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Available SL-Class Convertible Models
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Tweaked styling and new alloys freshen the exterior of the SL roadster. Underneath, ESP keeps drivers on track in lousy driving conditions. It comes standard on the SL600, and can be ordered for the SL320 and SL500. Side airbags are standard across the board. A five-speed automatic is included with SL500 and SL600. Cool gas-discharge headlamps are not available on the SL320.
For years, the classic roadster to own was the Mercedes 450SL. From 1973 to 1989, Mercedes peddled so many of these convertibles to the rich and famous that they became as ubiquitous as cocaine vials at high-society social events. Then, Mercedes revamped its classic, upping the technological ante by light years over the old car. The redone SL has been available in three styles since then; 320, 500 and 600 Series droptops.
The SL600 is a whompin' V12 two-door roadster. The SL isn't merely a S600 coupe with no roof. It is lighter, more nimble, and based on the SL-Class of roadsters. The bloodline it shares with the gargantuan S-Class is the 6.0-liter V12 that makes 389 horsepower and moves the car with authority. Stuffed into the SL, the V12 is a better performer and costs less than its big brother coupe, but at a stupendous $120,000, that's kind of a moot point.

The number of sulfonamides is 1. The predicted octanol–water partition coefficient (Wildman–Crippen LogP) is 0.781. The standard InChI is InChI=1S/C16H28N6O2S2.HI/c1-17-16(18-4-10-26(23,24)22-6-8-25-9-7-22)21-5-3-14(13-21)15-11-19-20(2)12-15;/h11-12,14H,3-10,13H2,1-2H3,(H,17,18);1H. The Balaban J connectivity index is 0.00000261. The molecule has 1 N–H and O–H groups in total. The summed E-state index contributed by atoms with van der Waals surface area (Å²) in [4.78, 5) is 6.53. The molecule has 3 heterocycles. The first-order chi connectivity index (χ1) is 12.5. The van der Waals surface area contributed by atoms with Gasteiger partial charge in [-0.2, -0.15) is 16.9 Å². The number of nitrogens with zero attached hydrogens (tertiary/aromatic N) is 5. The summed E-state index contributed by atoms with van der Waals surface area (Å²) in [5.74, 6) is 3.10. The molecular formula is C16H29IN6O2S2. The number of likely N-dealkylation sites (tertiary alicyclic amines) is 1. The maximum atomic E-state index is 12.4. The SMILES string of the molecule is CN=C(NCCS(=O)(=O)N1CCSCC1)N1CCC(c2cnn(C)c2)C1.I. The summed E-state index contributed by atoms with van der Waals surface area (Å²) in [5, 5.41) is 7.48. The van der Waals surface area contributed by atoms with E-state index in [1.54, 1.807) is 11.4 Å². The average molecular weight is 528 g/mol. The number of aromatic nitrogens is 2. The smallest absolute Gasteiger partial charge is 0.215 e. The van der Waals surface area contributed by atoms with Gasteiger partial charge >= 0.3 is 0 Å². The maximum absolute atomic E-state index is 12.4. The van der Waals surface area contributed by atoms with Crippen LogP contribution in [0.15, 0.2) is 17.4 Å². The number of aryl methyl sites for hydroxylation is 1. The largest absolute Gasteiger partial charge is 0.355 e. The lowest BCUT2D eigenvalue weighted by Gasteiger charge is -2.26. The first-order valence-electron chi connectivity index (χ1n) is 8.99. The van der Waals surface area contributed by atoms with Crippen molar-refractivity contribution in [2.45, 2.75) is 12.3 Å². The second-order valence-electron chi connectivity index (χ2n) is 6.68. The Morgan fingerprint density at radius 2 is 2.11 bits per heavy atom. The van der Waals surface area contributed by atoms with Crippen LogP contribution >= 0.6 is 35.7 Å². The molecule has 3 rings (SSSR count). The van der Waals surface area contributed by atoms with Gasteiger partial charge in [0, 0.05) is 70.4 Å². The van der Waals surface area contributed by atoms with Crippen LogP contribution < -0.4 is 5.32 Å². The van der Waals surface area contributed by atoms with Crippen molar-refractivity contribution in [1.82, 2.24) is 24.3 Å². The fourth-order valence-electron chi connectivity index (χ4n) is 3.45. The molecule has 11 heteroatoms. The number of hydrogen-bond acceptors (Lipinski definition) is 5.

The...ahem, lowly SL320 and SL500 are the more reasonably priced and more popular Mercedes roadsters. Prices for the SL320 and SL500 fell dramatically in 1995. The SL320, which was base priced at $95,000 in 1994, is starting at about $80,000 this year. Likewise, the SL500 fell nearly ten grand to $90,000. So, do you get less car for your smaller payment? No. The SL320 and SL500 have gained equipment since then.
This year, the Electronic Stability Program (ESP) is standard on the SL600, keeping errant drivers in control in all types of adverse conditions. Also standard on SL600, and optional on SL500, are gas discharge headlamps. Side-impact airbags have been installed in the doors of all SL roadsters. A new five-speed electronic transmission debuts this year on SL500 and SL600 models. Also new for 1996, an infrared remote security system, slight styling revisions, and 12-hole alloy wheels.
We don't think you should go for the SL600. The SL500 is just as good, and better in some respects, than its more muscular brother. And with your savings you could get a Jeep Grand Cherokee for the kids to take to Keg-A-Beer University in the fall. If straight-line acceleration and social status are even less important to you, the SL320 serves nicely, and leaves almost 40 thousand in your pocket over the V12 version, nearly enough to spring for an E320 sedan to go with it.
Laura's old car was costing her a small fortune every month for gas and repairs. She didn't even want to drive her kids to the park any more. But buying a new Kia Soul changed all that.